Cover photo for Ramon Collins's Obituary
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1931 Ramon 2021

Ramon Collins

March 17, 1931 — March 28, 2021

Boulder City

Ramon “Ray” Collins lost his 42-year battle with ALS on March 28th, 2021. He died peacefully at home in his sleep. Born in Poplar Grove, Illinois on March 17th, 1931, Ray was a child of the Great Depression. When he was very young, his family travelled west to eastern Washington where his father found work with the WPA. They moved to Port Orchard WA with the outbreak of WWII as jobs opened up at the Bremerton Naval shipyard. Ray excelled in music and sports and had a passion for drawing from an early age. He volunteered in the Korean War, first as a trombone player in the Army band and later flying in a helicopter over enemy lines (sitting on stove lids for armor) to map Chinese troop positions. After Korea, Ray returned to work at the Seattle Post Intelligencer where he had started as a copy boy upon leaving school. This led to a 30-year career with the newspaper, initially working in the art department, becoming Art Director of Magazines in 1964 and a political cartoonist in 1970. He studied art with Bill Cummings and Guy Anderson to perfect his craft and was very influenced by the cartoon greats Herblock and Herriman. His cartoon strip “Cecil and Dipstick” appeared on the Op-Ed page from 1975 to 1979 and offered social and political commentary on the affairs of the day. Ray was above all an artist and his acute sense of the absurd and unique perspective made his beautifully drawn cartoons an important voice in Seattle during the turbulent times of the 1970s. During this period Ray also travelled around Seattle schools, teaching children the basics of cartooning with his character "Mr Donut."

Ray first started to show symptoms of ALS in the late 1970s but continued to draw and worked in television for The QUBE Network, an experimental TV station, in Columbus Ohio in the early 80s. Ray retired to Chapala, Mexico in 1985 where he and Nicky lived for almost 4 years but the lack of curb cuts and the urge to draw brought them to Boulder City NV, a small town in the Mohave desert, southeast of Las Vegas, in 1989. Ray’s cartoon sheet “The Bolder Bugle” (“bent but not broken”) helped to defeat a proposed 1,900 acre landfill and caused quite an upset in local elections. Soon his characters Boulder Dan and Dipstik Duck were making an appearance in the local Boulder City and Henderson papers. He won four first place Nevada Press awards in the early 90s. When his ability to draw was lost to ALS, Ray turned his hand to writing short stories. He taught a Flash Fiction writing class on the Internet and won a "Binnacle" writing award from the University of Maine in 2005.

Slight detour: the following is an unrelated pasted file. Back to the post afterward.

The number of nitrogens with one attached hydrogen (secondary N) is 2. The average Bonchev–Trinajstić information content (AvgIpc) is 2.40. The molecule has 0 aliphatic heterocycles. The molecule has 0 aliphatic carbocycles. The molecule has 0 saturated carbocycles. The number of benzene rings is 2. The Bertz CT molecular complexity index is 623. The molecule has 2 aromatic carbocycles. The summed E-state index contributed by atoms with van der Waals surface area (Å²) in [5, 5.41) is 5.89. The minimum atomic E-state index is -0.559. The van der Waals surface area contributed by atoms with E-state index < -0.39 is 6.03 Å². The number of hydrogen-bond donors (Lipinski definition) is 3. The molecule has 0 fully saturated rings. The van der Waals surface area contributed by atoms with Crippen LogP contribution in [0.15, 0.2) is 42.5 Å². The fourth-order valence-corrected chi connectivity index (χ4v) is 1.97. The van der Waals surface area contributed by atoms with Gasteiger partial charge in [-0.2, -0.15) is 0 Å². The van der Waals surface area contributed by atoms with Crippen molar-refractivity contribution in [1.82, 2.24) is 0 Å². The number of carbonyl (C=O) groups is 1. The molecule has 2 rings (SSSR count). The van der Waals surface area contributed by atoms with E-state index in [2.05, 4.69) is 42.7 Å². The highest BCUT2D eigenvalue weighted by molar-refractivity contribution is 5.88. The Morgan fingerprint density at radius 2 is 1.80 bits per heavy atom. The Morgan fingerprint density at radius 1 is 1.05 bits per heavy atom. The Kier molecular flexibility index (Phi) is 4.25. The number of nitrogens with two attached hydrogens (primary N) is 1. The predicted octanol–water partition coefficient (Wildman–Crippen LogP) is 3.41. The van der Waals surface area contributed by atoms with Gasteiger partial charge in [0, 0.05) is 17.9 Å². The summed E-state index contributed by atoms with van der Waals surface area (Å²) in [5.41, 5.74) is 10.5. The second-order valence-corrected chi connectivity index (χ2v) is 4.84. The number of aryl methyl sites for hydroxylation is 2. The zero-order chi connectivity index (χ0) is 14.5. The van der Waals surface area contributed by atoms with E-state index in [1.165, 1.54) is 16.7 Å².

Ray bore his slow paralysis with strength and humor that was an inspiration to all who knew him. He was wise and witty and always encouraged talent in those around him. He never lost his sparkle and his wicked smile drew people in, even when he could no longer communicate. He was a unique spirit and his memory will be treasured beyond measure by his many friends and family.

Ray was preceded by parents Ida Belle (Ward) and Everett Collins, and brother Maurice Collins. He is survived by his wife, Nicola Collins of Boulder City, his children, Ryan Collins and wife Stephanie Hazle of Port Orford OR, Kevin Collins of Seattle WA, Kerry (Collins) Hendrickson and husband Thomas of Seattle WA, brother Russell Collins of Santa Barbara CA, sister Joyce Hall of Port Orchard WA, first wife Juanita (Williams) Neitling and husband David of The Dalles OR, and the wonderful Williams sisters and Meenan clan who always made him a beloved part of the family. Donations suggested to Cartoonists Northwest Association’s scholarship fund.

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